Shakeup in the contras. Calero resigns from leadership slot, giving more power to moderates; but he still controls army
In a move aimed at salvaging the Nicaraguan contras' deteriorating position on Capitol Hill, a controversial resistance leader resigned yesterday from the rebels' governing triumvirate. Analysts say the resignation of Adolfo Calero was designed to signal increased influence for more moderate elements within the contra movement.
The moderates are led by Arturo Cruz, also a triumvirate member. His high standing in Congress is considered key to sustaining American support for the faltering contra war against Nicaragua's Sandinista government.
But by retaining control of the largest of the contra armies, the 12,000-to-16,000-man Nicaraguan Democratic Force (FDN), say these sourcs, Mr. Calero's resignation will fall short of satisfying demands by congressional moderates for major political reforms in the contra movement.
``The issue is not what letterhead Calero's name is on,'' says one congressional source. ``The issue is where the power is. Since the FDN is where the real power is, Calero's resignation loses value even as a facade.''
Diplomatic observers say that Calero's resignation was encouraged by the Reagan administration as a means of averting a politically costly showdown with Mr. Cruz.
Last month, Cruz - who has viewed the conflict against the Sandinistas in political as well as military terms - threatened to resign from the United Nicaraguan Opposition (UNO) over differences with the more conservative Calero. State Department officials, fearing that Cruz's departure could be the last straw for a contra-aid program already weakened by the Iran-contra affair, last week stepped up pressure on Calero to resign.
Cruz has now reportedly withdrawn his intention to resign from the UNO directorate. But observers say difficulties between the two leaders may not be so easily resolved because Calero, as head of the FDN, will still be able to play a major role in directing the rebel movement.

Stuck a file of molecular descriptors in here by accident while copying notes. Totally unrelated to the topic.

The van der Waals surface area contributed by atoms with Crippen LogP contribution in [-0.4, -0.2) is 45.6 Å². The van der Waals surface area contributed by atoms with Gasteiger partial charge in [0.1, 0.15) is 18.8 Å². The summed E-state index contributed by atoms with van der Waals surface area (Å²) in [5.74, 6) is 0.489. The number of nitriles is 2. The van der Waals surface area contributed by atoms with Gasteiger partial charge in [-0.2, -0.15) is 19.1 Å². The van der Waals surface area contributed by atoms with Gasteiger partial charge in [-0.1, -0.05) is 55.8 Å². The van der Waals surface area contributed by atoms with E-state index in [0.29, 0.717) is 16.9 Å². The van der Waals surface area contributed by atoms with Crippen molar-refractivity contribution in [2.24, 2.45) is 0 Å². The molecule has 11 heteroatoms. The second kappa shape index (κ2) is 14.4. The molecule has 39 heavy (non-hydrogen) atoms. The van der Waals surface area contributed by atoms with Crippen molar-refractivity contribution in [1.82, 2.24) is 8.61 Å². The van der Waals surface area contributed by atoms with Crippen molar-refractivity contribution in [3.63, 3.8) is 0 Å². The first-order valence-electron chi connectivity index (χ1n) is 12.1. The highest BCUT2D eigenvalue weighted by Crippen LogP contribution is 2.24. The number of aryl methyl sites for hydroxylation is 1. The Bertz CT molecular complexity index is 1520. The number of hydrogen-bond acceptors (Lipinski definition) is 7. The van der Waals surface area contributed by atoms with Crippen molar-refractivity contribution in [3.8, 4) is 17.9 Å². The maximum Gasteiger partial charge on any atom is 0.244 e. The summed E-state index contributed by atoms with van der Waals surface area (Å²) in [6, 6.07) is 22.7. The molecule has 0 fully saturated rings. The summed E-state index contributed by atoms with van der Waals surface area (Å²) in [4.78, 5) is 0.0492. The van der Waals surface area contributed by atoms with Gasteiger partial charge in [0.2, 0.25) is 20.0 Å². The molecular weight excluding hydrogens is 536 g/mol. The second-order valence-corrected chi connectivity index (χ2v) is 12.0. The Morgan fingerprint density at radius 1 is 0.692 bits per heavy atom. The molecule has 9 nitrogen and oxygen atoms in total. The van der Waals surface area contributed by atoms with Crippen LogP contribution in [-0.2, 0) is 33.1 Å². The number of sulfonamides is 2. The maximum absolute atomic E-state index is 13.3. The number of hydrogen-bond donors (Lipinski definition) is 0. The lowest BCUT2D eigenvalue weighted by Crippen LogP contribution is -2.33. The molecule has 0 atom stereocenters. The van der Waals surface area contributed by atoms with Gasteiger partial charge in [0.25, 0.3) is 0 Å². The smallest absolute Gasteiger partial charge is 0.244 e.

At the urging of the United States, various anti-Sandinista factions coalesced to form UNO in 1985. The umbrella group is the recipient of all US aid to the Nicaraguan resistance.
The various contra armies were joined in UNO by political exiles like Cruz and Alfonso Robelo, who were attracted to the movement after fraudulent national elections in 1984 closed off opportunities for internal opposition in Nicaragua.
The inclusion of politial moderates helped temper the reactionary image of the contras, some of whom were officers in the National Guard under former Nicaraguan dictator Anastasio Somoza. In particular, Cruz - a former Nicaraguan ambassador to the US and official at the International Monetary Fund who is seasoned in the ways of Washington - endowed the contra movement with the aura of legitimacy needed to win the support of reluctant congressional moderates.
``He was the pretty face needed to sell the military package to Congress,'' says one private analyst familiar with the congressional politics of contra aid.
But from the beginning, UNO has been torn by political differences and personal animosities.
``These guys have never been able to get together without a pie-throwing contest,'' says a congressional source commenting on the state of relations between Calero and the two moderate UNO leaders.
Despite an agreement on internal reforms reached by the directorate last May, Cruz has complained that real power remained in the hands of the military leaders of the rebel movement, Calero and Enrique Bermudez, military commander of the FDN. Meanwhile, Cruz has been increasingly frustrated UNO's inability to gain a reputation inside Nicaragua as a socially progressive alternative to the Sandinistas.
``Having been used to gain legitimacy, he feels his input has been ignored,'' says one source close to Cruz, who asked not to be identified. ``Essentially what they wanted was his name, not his progressive principles.''
Impatient with political infighting and with the slow pace of reforms inside the contra movement, State Department officials in particular have pressed for leadership changes. According to news reports, Calero was told last week by Assistant Secretary of State Elliott Abrams that his departure from UNO would be ``in the best interests of the movement at this time.''
Calero said his group has nominated Pedro Joaqu'in Chamorro Barrios, son of the slain editor of the Nicaraguan daily La Prensa, to take the FDN spot as a UNO director.